Sperm quality not impacted by weight-loss surgery

May 1, 2011

Weight-loss surgery has no impact on obese men's poor sperm quality, despite improvements in their hormonal profile and sexual function.

Key Points

Campinas, Brazil-Weight-loss surgery has no impact on obese men's poor sperm quality, despite improvements in their hormonal profile and sexual function, according to a study from Brazilian researchers.

After 24 months of follow-up, men who underwent gastric bypass surgery had no significant changes from baseline in any parameters of sperm quality. Moreover, their sperm profile was similar to that of obese men who lost weight via lifestyle changes.

"Surgery-induced weight loss did not influence the spermogram profile, although it increased quality of sexual function, total testosterone, free testosterone, and follicle-stimulating hormone (FSH), and decreased prolactin levels," said first author Leonardo O. Reis, MD, a urologist at the University of Campinas in Campinas, Brazil. "The improved hormonal profile could explain the improvement in sexual function.

Obesity can adversely affect sexual function, hormone levels, and fertility in men. However, the impact of weight loss on those factors has received little attention in the medical literature. To examine the issues, Dr. Reis and colleagues studied 20 morbidly obese men whose BMI exceeded 40 kg/m2 (mean of about 55 kg/m2 ).

Half of the men initiated a supervised physical activity regimen and consumed a low-energy diet for 4 months, at which time they underwent gastric bypass surgery and continued follow-up for an additional 20 months. The remaining 10 men had weekly follow-up visits throughout the 24-month study. The primary endpoint was the change in sperm quality.

Baseline characteristics between the two groups did not differ significantly with respect to any clinical or laboratory values, including parameters of sperm quality and sexual function as assessed by the International Index of Erectile Function (IIEF). Baseline BMI averaged about 55 kg/m2 in both groups, and weight averaged 169 kg and 160 kg in the intervention and control groups, respectively.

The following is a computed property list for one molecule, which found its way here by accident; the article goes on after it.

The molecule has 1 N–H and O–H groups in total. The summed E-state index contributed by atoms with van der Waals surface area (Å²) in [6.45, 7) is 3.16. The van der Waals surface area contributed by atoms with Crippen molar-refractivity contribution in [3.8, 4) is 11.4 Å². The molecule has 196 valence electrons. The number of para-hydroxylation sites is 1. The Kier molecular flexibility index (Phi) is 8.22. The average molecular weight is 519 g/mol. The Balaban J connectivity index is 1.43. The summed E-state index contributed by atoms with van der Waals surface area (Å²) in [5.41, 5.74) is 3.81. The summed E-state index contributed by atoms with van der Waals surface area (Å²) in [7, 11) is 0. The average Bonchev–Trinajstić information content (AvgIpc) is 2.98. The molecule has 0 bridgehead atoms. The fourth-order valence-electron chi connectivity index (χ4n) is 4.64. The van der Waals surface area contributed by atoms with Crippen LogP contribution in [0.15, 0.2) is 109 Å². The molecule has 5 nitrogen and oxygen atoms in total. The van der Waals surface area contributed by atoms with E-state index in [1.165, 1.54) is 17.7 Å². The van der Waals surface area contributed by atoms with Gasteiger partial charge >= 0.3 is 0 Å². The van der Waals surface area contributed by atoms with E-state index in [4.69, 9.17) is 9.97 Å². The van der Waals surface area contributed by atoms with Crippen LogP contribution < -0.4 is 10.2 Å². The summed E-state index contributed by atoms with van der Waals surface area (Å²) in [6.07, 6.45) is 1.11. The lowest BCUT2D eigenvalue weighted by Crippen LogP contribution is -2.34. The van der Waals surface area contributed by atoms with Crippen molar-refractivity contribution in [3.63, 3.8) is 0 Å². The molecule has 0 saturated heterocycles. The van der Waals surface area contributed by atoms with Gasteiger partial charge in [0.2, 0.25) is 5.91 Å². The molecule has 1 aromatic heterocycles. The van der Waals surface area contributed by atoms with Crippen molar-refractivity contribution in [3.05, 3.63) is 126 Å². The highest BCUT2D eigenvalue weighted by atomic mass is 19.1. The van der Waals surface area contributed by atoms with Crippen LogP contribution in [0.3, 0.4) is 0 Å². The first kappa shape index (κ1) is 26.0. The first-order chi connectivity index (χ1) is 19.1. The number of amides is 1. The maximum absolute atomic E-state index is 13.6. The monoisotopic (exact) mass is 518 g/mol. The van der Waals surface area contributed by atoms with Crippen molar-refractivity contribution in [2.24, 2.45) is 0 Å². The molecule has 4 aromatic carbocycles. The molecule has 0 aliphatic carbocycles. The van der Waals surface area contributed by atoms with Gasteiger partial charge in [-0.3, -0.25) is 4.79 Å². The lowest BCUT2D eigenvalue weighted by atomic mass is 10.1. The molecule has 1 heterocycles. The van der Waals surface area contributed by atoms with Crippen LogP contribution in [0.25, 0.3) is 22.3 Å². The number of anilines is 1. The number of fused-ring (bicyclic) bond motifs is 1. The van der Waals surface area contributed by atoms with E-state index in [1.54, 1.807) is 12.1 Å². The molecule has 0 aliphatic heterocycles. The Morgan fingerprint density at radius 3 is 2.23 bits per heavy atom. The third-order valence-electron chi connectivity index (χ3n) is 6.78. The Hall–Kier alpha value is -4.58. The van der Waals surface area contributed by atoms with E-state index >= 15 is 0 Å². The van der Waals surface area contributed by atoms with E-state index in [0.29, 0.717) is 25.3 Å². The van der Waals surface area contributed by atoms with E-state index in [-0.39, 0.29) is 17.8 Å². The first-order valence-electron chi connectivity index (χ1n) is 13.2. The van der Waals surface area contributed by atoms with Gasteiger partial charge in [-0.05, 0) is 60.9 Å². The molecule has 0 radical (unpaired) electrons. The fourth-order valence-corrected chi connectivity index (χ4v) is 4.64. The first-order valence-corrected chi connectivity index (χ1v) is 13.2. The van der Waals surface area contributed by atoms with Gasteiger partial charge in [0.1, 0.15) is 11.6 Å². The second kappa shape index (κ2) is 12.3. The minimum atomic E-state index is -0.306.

After 4 months of follow-up, the intervention group had a mean BMI reduction of 12.7 kg/m2 and mean weight loss of 23.7 kg (p<.0001 vs. baseline). The control group had a mean BMI loss of 2.1 kg/m2 , which did not differ significantly from baseline.

No difference in sperm quality seen

Dr. Reis and colleagues evaluated multiple parameters of sperm quality: volume, vitality, pH, concentration, leukocytes, motility, and normal morphology. They found no statistically significant differences in any of the values, regardless of the measure they applied: mean, median, minimum, or maximum.

When the study ended, the intervention group had a mean BMI reduction of 24.7 kg/m2 compared with baseline and weight loss that averaged 73.5 kg. In contrast, the control group had almost no change from baseline for BMI or weight. The mean BMI differed significantly between the groups at 4 months (p=.0033) and at 24 months (p=.0006).

The surgery did produce favorable effects on sexual function and hormonal profile, however. The intervention group's mean IIEF score (normal=20) increased from 19.7 at baseline to 23.0 (p=.0469) at the end of the study, whereas the control group's score averaged about 17 at baseline and the end of the study. FSH and total testosterone values increased significantly in the intervention group but did not change in the control group. The mean prolactin value decreased significantly in the intervention group but not in the control group.